So the rumours were true. The Times is reporting that chancellor Rishi Sunak is set to extend the stamp duty holiday until the end of June when he announces the Budget on 3 March. Although it’s not yet clear whether the extension will apply to all new purchases or just those agreed before a certain date, this news will be a relief to those fearing a sudden property crash. So wipe that sweat away from your forehead and relax … at least for now.
There’s no doubt that the stamp duty holiday has been a lifeline since it was announced last year. It turned what could have been a Covid-related catastrophe into an unexpected bonanza. However, with thousands of transactions struggling to complete before the original deadline, there were growing numbers of buyers either pulling out or trying to renegotiate. And such practices are tantamount to pulling the rug from under agents’ revenues.
Consequently, Rishi’s remedy seems well-timed. According to Rightmove, the extension could benefit approximately 300,000 sales. What’s more, it will prevent 100,000 people who actually agreed their purchases back in 2020 from missing out on the tax savings. The only people, or rather person, who will be missing out as a result is the Chancellor himself. It’s estimated that extending the stamp duty holiday could cost the exchequer £1.75 billion. That’s a rather large wedge of wonga.
The right decision?
Sunak’s significant intervention recognises that the stamp duty holiday was an invaluable crutch not only for the property industry but also the broader economy as a whole. The extension will protect thousands of jobs and, most importantly, give the industry a stay of execution re: the cliff-edge that so many agents have dreaded. So what has the response been from the industry’s big boys?
Thus far, property professionals have welcomed the move. After all, thousands of people were set to miss the deadline through no fault of their own. The surge in demand caused by the stamp duty holiday has overwhelmed agents, conveyancers, and lenders alike – so much so that the time between offer and completion has averaged as much as 22 weeks since the Stamp Duty Holiday began last July. The normal average is just 12 weeks.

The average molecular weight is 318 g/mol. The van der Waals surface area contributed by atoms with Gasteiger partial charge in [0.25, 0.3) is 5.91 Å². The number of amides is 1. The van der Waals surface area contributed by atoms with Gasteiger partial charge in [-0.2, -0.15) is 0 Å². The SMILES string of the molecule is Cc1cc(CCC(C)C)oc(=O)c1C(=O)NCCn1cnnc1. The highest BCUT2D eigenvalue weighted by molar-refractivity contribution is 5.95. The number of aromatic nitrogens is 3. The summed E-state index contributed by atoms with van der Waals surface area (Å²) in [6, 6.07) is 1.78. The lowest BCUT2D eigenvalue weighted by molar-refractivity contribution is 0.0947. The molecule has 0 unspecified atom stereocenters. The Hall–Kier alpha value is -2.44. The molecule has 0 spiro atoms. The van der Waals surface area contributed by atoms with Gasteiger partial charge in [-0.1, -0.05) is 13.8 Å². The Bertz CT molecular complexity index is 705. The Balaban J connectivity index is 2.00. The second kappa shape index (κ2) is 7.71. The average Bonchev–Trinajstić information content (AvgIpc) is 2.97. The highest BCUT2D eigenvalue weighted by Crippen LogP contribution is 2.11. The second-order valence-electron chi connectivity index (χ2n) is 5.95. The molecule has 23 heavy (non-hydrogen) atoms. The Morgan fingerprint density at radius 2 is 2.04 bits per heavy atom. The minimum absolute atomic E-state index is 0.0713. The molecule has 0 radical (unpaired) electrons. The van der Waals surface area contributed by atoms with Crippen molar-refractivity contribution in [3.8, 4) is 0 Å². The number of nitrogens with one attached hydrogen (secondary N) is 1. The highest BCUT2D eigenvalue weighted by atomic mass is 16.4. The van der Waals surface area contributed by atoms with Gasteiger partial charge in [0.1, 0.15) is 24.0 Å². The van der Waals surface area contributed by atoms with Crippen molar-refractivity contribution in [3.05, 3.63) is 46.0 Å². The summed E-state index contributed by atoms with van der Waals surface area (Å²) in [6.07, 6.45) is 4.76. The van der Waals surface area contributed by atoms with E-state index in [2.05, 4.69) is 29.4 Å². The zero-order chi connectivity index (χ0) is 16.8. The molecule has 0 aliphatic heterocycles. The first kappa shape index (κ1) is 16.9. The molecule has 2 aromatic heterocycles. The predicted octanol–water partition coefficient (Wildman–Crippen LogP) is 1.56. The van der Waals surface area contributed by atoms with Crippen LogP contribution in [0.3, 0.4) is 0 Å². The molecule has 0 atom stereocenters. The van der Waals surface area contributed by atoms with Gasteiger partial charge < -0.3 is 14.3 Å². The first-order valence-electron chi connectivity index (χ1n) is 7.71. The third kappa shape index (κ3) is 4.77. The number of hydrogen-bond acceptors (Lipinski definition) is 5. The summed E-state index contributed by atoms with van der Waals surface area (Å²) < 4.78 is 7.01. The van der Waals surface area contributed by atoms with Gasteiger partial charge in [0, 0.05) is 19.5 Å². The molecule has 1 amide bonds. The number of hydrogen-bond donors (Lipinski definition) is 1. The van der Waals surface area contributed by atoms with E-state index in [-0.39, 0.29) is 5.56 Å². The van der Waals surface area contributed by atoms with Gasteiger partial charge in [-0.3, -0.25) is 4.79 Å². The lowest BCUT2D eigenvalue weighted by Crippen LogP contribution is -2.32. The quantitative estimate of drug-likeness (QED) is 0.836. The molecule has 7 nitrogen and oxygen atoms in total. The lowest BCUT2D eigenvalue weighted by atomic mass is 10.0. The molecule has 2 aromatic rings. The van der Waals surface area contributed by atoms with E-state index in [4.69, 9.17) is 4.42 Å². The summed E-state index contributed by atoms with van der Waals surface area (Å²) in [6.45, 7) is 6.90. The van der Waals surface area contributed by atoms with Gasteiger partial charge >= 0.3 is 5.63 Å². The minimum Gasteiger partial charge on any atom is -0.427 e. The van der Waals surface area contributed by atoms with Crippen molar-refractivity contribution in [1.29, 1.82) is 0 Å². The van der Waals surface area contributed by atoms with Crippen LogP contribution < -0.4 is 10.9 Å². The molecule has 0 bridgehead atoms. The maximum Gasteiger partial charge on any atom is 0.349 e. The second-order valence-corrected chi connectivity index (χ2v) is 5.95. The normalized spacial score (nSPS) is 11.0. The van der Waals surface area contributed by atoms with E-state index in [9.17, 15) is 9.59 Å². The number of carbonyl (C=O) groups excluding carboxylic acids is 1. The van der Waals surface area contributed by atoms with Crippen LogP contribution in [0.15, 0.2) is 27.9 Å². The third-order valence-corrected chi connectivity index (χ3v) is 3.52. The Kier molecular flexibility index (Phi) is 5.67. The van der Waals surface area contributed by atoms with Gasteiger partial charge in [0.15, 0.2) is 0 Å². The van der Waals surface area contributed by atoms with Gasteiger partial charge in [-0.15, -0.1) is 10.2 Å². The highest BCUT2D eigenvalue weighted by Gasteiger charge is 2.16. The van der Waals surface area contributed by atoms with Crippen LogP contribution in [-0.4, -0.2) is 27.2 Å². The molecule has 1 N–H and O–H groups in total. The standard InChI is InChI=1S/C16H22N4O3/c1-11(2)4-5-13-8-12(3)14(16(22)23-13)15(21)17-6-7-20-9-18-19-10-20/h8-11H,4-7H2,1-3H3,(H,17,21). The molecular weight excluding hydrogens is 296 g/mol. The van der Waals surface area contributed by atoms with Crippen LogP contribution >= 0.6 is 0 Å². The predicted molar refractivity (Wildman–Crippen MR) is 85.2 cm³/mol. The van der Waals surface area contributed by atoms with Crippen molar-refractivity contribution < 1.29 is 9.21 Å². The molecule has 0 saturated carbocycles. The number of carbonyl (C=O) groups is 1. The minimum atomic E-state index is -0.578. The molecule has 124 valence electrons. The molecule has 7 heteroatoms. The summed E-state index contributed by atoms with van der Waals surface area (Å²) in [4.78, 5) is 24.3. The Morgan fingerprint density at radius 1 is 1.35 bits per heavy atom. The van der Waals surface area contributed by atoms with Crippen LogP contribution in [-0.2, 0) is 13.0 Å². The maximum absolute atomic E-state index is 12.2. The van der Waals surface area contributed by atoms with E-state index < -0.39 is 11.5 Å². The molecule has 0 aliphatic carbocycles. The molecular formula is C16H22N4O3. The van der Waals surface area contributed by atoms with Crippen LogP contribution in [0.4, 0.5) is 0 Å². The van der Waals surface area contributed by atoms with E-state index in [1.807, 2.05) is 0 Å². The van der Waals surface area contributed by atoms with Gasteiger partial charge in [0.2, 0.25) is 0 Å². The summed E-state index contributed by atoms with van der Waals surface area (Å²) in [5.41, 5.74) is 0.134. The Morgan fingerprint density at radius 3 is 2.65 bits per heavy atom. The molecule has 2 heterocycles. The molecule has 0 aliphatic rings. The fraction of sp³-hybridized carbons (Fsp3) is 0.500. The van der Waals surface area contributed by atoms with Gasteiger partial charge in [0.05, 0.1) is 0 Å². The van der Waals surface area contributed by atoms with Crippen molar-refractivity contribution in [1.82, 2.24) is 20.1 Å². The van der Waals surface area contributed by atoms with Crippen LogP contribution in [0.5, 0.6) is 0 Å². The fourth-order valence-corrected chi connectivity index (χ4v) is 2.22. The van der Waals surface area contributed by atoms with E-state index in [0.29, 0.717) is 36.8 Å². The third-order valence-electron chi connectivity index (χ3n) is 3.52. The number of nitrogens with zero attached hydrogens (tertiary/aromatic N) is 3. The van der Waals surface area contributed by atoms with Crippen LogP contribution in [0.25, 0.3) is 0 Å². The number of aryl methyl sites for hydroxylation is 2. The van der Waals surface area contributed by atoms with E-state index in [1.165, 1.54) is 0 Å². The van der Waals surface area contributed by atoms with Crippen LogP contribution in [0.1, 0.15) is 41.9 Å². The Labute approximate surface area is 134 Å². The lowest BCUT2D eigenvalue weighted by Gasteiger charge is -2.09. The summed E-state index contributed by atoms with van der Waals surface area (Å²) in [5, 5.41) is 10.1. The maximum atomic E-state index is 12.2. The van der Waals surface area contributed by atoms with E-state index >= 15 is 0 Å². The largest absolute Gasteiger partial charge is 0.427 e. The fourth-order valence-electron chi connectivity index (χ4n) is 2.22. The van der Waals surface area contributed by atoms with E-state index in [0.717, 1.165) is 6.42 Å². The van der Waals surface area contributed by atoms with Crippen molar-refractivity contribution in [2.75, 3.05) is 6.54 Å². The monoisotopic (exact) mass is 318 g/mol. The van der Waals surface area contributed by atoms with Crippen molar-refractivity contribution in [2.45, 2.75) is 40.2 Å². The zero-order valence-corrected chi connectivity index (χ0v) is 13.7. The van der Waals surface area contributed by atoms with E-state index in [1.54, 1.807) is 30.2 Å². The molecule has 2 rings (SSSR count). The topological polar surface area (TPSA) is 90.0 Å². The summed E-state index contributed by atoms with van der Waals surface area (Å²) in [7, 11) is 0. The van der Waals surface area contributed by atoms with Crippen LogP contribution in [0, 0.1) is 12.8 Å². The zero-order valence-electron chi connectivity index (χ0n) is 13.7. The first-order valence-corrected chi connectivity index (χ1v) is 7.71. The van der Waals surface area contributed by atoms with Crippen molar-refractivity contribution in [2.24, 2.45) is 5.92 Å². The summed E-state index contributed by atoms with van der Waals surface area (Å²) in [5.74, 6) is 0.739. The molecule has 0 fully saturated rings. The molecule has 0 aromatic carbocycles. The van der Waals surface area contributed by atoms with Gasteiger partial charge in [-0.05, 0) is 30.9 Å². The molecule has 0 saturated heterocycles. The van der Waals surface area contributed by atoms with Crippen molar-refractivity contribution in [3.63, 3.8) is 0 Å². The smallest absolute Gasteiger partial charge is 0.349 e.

With Rightmove predicting that as many as one in five sales agreed back in July would not meet the original deadline, the chancellor’s extension seems only fair. However, property professionals and metaphor mixers are insisting that a simple extension, with no further measures, might simply end up kicking the cliff edge down the road. As a result, many industry leaders are imploring the Chancellor to end the Stamp Duty Holiday in a staggered way.
An esteemed proponent of this staggered approach is Mark Hayward from Propertymark. Here’s how he made his case in The Telegraph:
"Extending the holiday until June will create another cliff edge. We know from our own research that the majority of estate agents expect to see an increase in the number of failed sales if the stamp duty holiday ends at a cliff edge, so we need Government to consider a tapered end to the holiday so that buyers aren’t forced to pull out at the last minute and the property market can continue to thrive”
It will be interesting to see what the Chancellor ultimately decides to do. Will he extend the Stamp Duty Holiday for everyone or restrict access to those who agreed mortgages before a certain date? Either way, a staggered walk down the cliff towards calmer seas seems preferable.
With the Stamp Duty Holiday being extended for another three months, some wonder whether it should be extended even further. The Centre For Policy Studies, for example, has called on the government to either permanently increase the threshold to £500,000 or abolish stamp duty altogether. Although such a move might go down well in certain quarters, it’s unlikely to impress everyone.
It’s worth remembering, of course, that some people believe the Stamp Duty Holiday has created a bloated and false housing market that’s bad for first-time buyers. What’s more, they fear that extending the deadline will simply inflate prices even more with the end result being an even bigger crash when the Chancellor’s generosity finally runs dry. What’s more, others worry that introducing deadlines tempts buyers to rush through purchases without the necessary searches or proper valuations.
Overall, however, these people seem to be in the minority. Ending the Stamp Duty Holiday now was always going to be a big risk. It makes much more sense to wait until the end of June, when the government hopes to lift Covid-19 restrictions once and for all. It’s hoped that the pain of rising unemployment and the damage this will do to the housing market might be softened if the economy is starting to recover by then. Here’s hoping, anyway.